Your leaking thatched hut during the restoration of a pre-Enlightenment state.


Hello, my name is Judas Gutenberg and this is my blaag (pronounced as you would the vomit noise "hyroop-bleuach").


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   emergency vet raccoon bite
Sunday, March 23 2014
Even before I was out of bed this morning, Gretchen was reacting in horror to some injuries she'd just discovered on Eleanor. We'd examined her after the altercation with the raccoon last night and hadn't seen anything, but in the full light of morning, the savage bite mark a couple inches above her right armpit was glaringly obvious. Though the punctures were much smaller and closer together than a bear bite had been, the trauma seemed to go deeper, as though the teeth and found their way into muscle tissue. Eleanor tried to bite Gretchen when she got too close to the injuries, who started freaking out a bit about it. Though the last time Eleanor had been injured by a bear, we hadn't sought medical attention, this time Gretchen was insistent that Eleanor go to the vet. It being Sunday, the only vet available was the emergency vet out near Office Depot. I would have taken care of the injury here at home, but if Gretchen wanted Eleanor to go to the vet, that's what I was going to do. Normally we would have gone together, but we had too much shit to do on this particular morning not to divvy up the tasks. Our friends Stacy and Keith from the City would be coming up at noon for a long leisurely lunch, so the house needed to be cleaned and foods needed to be prepared. And Ramona also expected her morning walk.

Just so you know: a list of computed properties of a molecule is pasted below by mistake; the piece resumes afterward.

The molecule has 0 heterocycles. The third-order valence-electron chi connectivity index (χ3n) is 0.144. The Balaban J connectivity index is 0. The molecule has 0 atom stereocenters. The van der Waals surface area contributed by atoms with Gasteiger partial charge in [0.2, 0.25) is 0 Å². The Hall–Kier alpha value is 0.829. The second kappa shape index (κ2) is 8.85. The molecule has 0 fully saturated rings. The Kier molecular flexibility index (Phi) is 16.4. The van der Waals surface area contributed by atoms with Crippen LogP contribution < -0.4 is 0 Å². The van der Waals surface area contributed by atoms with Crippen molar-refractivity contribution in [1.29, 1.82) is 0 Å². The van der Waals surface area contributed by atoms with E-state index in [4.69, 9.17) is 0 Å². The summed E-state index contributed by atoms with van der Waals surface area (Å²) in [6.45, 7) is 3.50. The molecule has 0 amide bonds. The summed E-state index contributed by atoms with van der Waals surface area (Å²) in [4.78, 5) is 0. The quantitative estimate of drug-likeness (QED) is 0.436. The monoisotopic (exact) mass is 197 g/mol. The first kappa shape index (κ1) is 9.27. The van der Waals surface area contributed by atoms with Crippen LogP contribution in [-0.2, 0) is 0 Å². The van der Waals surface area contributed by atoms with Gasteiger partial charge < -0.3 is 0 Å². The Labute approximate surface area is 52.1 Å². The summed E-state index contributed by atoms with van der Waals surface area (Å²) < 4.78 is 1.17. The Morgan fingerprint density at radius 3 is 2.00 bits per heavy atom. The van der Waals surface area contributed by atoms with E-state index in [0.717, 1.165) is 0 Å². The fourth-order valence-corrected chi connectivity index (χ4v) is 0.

At the emergency vet, there was only one other patient, a cat and the middle-aged woman who'd brought her. I was a bit startled by a fat grey and white cat hanging out on one of the chairs in the waiting room. This was Diego, the official emergency vet mascot. He seemed intrigued by Eleanor and kept rolling around on his chair, looking at her with his upside-down head. Eleanor is always unhappy at any sort of veterinary office, and she mostly averted her eyes. I later learned that Diego only has three legs, having lost one after being run over by a car. Originally the plan was to euthanize him, but somehow he recovered and has been hobbling around the emergency vet ever since.
Eventually the woman and her cat settled up (her bill was only $150, which gave me hope that Eleanor's would not be exorbitant) and a beefy partially-bald guy showed up with his tiny designer Dachshund, who had perhaps injured himself trying to climb stairs on his tiny unnatural designer legs. Now the little guy couldn't urinate. "What happened to her?" the beefy guy asked, pointing at Eleanor. "She got attacked by a raccoon," I said. I then explained how the raccoon had probably come in through the pet door, perhaps having learned to do that at a house that only has cats. "Yeah, a dog wouldn't put up with that," said the guy. He then told Eleanor she was a good dog for trying to protect my house.
After the usual superficial exam, the vet took Eleanor into the back, shaved off her injuries, treated them with an antibiotic salve, and injected her with both an opiate pain killer and some sort of antibiotic. Because none of the punctures were very large, she felt it best not to stitch any of them closed. "It's best to let those drain," she said. The cost of this visit, which took no longer than an hour, was a little over $350. That's the way things go at the emergency vet.